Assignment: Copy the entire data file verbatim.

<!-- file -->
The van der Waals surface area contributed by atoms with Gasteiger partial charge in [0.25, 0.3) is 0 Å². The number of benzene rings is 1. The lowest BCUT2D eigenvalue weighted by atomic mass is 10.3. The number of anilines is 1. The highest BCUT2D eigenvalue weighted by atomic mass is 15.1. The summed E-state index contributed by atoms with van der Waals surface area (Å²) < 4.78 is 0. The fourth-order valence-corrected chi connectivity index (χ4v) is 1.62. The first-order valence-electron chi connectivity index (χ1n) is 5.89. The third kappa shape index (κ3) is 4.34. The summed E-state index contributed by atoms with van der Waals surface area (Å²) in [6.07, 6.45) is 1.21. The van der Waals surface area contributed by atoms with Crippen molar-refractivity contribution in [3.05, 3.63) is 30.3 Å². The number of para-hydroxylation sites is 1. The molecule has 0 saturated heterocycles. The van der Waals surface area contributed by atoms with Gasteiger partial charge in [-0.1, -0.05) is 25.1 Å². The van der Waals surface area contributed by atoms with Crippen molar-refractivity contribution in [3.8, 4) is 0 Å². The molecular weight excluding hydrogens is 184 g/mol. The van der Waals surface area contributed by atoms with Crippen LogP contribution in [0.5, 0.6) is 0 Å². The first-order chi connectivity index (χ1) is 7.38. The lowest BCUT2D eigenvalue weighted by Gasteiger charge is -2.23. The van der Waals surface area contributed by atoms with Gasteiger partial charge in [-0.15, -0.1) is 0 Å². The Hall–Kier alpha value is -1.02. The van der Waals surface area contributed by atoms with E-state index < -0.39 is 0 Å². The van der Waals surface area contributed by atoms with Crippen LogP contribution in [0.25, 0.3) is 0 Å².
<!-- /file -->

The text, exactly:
The van der Waals surface area contributed by atoms with Gasteiger partial charge in [0.25, 0.3) is 0 Å². The number of benzene rings is 1. The lowest BCUT2D eigenvalue weighted by atomic mass is 10.3. The number of anilines is 1. The highest BCUT2D eigenvalue weighted by atomic mass is 15.1. The summed E-state index contributed by atoms with van der Waals surface area (Å²) < 4.78 is 0. The fourth-order valence-corrected chi connectivity index (χ4v) is 1.62. The first-order valence-electron chi connectivity index (χ1n) is 5.89. The third kappa shape index (κ3) is 4.34. The summed E-state index contributed by atoms with van der Waals surface area (Å²) in [6.07, 6.45) is 1.21. The van der Waals surface area contributed by atoms with Crippen molar-refractivity contribution in [3.05, 3.63) is 30.3 Å². The number of para-hydroxylation sites is 1. The molecule has 0 saturated heterocycles. The van der Waals surface area contributed by atoms with Gasteiger partial charge in [-0.1, -0.05) is 25.1 Å². The van der Waals surface area contributed by atoms with Crippen molar-refractivity contribution in [3.8, 4) is 0 Å². The molecular weight excluding hydrogens is 184 g/mol. The van der Waals surface area contributed by atoms with Crippen LogP contribution in [0.5, 0.6) is 0 Å². The first-order chi connectivity index (χ1) is 7.38. The lowest BCUT2D eigenvalue weighted by Gasteiger charge is -2.23. The van der Waals surface area contributed by atoms with Gasteiger partial charge in [-0.15, -0.1) is 0 Å². The Hall–Kier alpha value is -1.02. The van der Waals surface area contributed by atoms with E-state index < -0.39 is 0 Å². The van der Waals surface area contributed by atoms with Crippen LogP contribution in [0.25, 0.3) is 0 Å².